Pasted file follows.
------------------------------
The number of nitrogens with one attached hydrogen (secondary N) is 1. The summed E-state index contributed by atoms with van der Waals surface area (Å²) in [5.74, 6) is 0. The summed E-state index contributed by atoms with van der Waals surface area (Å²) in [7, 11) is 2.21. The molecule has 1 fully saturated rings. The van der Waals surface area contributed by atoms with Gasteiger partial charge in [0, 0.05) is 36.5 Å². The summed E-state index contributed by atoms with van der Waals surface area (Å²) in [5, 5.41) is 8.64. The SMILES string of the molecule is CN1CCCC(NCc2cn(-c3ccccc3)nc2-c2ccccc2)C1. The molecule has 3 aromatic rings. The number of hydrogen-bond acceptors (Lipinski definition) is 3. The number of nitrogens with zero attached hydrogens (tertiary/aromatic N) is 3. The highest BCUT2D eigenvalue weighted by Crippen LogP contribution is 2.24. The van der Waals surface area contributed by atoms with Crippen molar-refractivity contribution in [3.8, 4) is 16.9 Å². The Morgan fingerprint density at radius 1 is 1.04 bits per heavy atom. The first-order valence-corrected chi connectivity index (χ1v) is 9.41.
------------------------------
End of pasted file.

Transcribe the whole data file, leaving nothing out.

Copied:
The number of nitrogens with one attached hydrogen (secondary N) is 1. The summed E-state index contributed by atoms with van der Waals surface area (Å²) in [5.74, 6) is 0. The summed E-state index contributed by atoms with van der Waals surface area (Å²) in [7, 11) is 2.21. The molecule has 1 fully saturated rings. The van der Waals surface area contributed by atoms with Gasteiger partial charge in [0, 0.05) is 36.5 Å². The summed E-state index contributed by atoms with van der Waals surface area (Å²) in [5, 5.41) is 8.64. The SMILES string of the molecule is CN1CCCC(NCc2cn(-c3ccccc3)nc2-c2ccccc2)C1. The molecule has 3 aromatic rings. The number of hydrogen-bond acceptors (Lipinski definition) is 3. The number of nitrogens with zero attached hydrogens (tertiary/aromatic N) is 3. The highest BCUT2D eigenvalue weighted by Crippen LogP contribution is 2.24. The van der Waals surface area contributed by atoms with Crippen molar-refractivity contribution in [3.8, 4) is 16.9 Å². The Morgan fingerprint density at radius 1 is 1.04 bits per heavy atom. The first-order valence-corrected chi connectivity index (χ1v) is 9.41.